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Tuesday, June 4, 2019

Trader Joe's Ghost Chile BBQ Sauce

Nothing can make smashburger night any better at my house.

What's a smashburger, you ask? Simple. I break out my trusty cast iron griddle, heat it up, lightly handle a small chunk of ground beef (really, as little as possible, can't mush or ball it up too much), place in the piping hot cast iron...and promptly smash into thin burger form with a cast iron bacon press. Add a little salt and pepper, flip after a minute or two, melt some cheese atop. Goodness, it makes a good burger...way better than what should be possible. Fun to make too.

And not only that...but all my kids like them and practically beg for them, and eat them happily. If we go more than two weeks without smashburger night, it's an upset.

Yup, nothing can make smashburger night any better...except for just maybe Trader Joe's Ghost Chile BBQ Sauce.

 I'm always on the lookout for new and interesting sauces for TJ's. This must be pretty dang new, because man, sounds awesome, right? Also a little daunting, even though past ghost pepper products from TJ's were a bit underwhelming.

What's the case here? This BBQ sauce is hot. Legitmately. It takes a bit for the flames to stoke themselves, but when they do...wooo. It's a bit much for Sandy, who took a few bites on some grilled chicken for our first go around with the sauce, and promptly waved the mercy flag. I didn't but about halfway through, at the base of my throat, I felt that heat rise up with my eyes watering just a touch. It wasn't unbearable but it's been a while since I've enjoyed a good little burn like that.

It's a well-balanced heat, though. Upfront the sauce tastes a bit tame and even a little sweet and sugary from the tomatoes and pineapple juice base. It's a set-up, though, that starts sneaking in with a little pepper, a little garlic and spice, a little touch of smokiness. Then it hits. Not right away, but when it does, it does.

My only real complaint, if I could call it that, is that it's a bit thin for my taste. There's not much body to the sauce as it strays more towards a very light consistency. I like thick and gloppy sauce, not watery and runny.

Other than that, the ghost chile barbeque sauce is a winner in my book. Buy a supply and apply to all your summery barbeque needs if you can handle it. Tasted equally delicious on grilled chicken as it did on my aforementioned smashburger. Next time I smoke a pulled pork I know what sauce I'll be using, and should look to baste on some ribs. That's gotta be good. Just know your crowd. Sandy said she liked it but would like it more if she "knew how to handle it" which is her weay of saying it was a touch too potent for her. She's going with only a mere three for her score which is too low in my book. Maybe there's some legit ways to tamper it down a bit without losing too much, but that's not for me. Four and a half, I say.This stuff is an absolute smash.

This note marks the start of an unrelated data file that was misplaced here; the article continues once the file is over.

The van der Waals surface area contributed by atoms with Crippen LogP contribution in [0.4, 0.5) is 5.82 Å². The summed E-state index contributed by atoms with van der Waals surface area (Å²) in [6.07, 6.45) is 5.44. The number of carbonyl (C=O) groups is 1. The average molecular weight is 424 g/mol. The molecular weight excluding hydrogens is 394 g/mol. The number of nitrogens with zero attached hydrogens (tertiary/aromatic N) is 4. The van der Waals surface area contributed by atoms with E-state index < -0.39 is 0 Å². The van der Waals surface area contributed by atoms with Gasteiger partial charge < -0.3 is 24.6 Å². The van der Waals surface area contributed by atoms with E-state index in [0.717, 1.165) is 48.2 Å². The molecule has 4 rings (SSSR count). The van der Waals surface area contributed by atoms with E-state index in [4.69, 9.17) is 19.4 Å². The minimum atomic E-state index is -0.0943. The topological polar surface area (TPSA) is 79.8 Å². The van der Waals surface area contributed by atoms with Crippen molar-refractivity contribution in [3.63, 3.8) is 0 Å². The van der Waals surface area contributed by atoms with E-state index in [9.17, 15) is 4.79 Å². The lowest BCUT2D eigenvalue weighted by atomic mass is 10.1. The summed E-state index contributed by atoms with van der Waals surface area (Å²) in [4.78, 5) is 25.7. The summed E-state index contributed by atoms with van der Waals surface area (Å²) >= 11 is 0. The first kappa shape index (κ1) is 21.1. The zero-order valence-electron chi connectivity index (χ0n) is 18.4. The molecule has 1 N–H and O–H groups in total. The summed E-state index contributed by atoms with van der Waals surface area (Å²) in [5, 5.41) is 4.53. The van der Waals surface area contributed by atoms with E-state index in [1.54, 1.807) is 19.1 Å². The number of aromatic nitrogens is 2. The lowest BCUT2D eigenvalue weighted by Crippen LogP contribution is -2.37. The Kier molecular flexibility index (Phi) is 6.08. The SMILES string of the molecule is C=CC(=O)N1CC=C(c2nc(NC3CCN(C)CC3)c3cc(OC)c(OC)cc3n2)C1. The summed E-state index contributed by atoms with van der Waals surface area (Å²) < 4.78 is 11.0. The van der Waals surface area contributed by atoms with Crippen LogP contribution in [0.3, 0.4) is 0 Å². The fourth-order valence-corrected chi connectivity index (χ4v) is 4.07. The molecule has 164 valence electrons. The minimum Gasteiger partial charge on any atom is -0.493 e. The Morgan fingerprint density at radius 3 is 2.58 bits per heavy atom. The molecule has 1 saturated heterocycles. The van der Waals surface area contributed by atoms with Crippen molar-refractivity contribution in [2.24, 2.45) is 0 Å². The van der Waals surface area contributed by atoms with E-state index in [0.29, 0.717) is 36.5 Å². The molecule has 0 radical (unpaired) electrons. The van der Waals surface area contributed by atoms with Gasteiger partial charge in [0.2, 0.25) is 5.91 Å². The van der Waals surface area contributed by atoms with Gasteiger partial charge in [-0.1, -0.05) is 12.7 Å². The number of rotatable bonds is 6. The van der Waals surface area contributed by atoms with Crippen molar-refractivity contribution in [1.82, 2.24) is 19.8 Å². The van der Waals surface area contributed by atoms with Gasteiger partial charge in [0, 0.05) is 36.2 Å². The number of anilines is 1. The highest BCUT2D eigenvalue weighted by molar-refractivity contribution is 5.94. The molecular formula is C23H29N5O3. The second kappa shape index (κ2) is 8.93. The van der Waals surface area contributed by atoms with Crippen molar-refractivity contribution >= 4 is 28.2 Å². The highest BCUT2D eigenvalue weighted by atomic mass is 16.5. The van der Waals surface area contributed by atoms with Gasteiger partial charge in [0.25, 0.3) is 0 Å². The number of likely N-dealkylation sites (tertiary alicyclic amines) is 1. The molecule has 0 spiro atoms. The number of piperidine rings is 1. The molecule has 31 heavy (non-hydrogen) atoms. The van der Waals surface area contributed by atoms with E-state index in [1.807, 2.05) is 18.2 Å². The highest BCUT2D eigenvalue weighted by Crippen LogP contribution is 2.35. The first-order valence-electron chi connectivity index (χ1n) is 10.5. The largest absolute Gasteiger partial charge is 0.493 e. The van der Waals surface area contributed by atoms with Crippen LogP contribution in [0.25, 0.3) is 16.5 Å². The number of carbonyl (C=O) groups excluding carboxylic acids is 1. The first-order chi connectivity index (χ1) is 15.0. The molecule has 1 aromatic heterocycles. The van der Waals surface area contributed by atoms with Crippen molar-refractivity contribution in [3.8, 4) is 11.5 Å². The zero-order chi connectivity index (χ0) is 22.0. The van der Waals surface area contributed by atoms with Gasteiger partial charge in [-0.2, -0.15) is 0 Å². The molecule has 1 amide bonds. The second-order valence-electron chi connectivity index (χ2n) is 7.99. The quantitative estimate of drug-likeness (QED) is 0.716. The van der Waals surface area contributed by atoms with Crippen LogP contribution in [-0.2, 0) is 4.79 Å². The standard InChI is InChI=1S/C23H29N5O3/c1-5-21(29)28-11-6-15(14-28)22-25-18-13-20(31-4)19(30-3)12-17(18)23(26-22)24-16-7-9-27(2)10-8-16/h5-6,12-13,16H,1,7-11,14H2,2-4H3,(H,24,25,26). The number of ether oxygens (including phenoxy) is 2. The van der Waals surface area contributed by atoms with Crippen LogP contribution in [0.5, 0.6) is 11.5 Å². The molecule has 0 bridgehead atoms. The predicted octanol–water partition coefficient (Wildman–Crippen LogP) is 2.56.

Bottom line: Trader Joe's Ghost Chile BBQ Sauce: 7.5 out of 10 Golden Spoons

Monday, June 3, 2019

Trader Joe's Sweet Corn, Burrata & Basil Ravioli

I must admit I wasn't familiar with burrata cheese prior to trying this fascinating pasta product from Trader Joe's. As is usually, although not always, the case with curious culinary commodities, the lovely Sonia was able to educate me on the subject. It's basically mozzarella and cream. Sounds good, right?

It is good. "Burrata" and "ricotta" not only sound like they should be included in the lyrics to a Jimmy Buffett song together, but they also taste great when paired in a pasta pocket. They're a little sweet, very creamy, and still retain the light, subtle flavors of mozzarella. Throw corn into the mix...and to me, there's a bit of a creamed corn effect.

I've never been a huge fan of creamed corn. It's one of those dishes that doesn't know whether it wants to be a vegetable or a dessert. In general, I love corn in almost any form, but all that sweetness and creaminess seems like it would be better suited with peaches or strawberries. But whatever. That's just a little hang-up of mine. The important question is: does it work here?

Along with the pasta and a little olive oil, yes, the aforementioned "creamed corn effect" is mitigated to a point I can tolerate. It yields a nice, mellow, summery flavor that works just fine without a heavy cream or tomato-based pasta sauce. None of the other flavors completely overshadow the taste of the corn, which is also nice. 

Sonia and I both found the basil flavor to be somewhere between nonexistent and barely detectable. It wasn't really begging for the taste of basil, though, either.

The wifey also expressed her frustration that the filling was popping out of certain ravioli squares. It's possible that their structural integrity was compromised while bouncing around in our RV fridge on the way to our campground. Also, as you might have guessed from the picture, we boiled water over our campfire and heated the ravioli there. Why waste propane when you've got a nice fire going? I don't think it influenced the flavor of the product at all, though. A little woodsmoke wouldn't have hurt the taste, anyway.

$3.49 for the package of two servings. Enough to serve as a main course for both of us. Sonia wants to try it with a white pasta sauce of some kind. I think most pasta sauces would clash with the dish. We'll possibly buy it again just to see who's right.

Three and a half stars a piece.

Bottom line: 7 out of 10.

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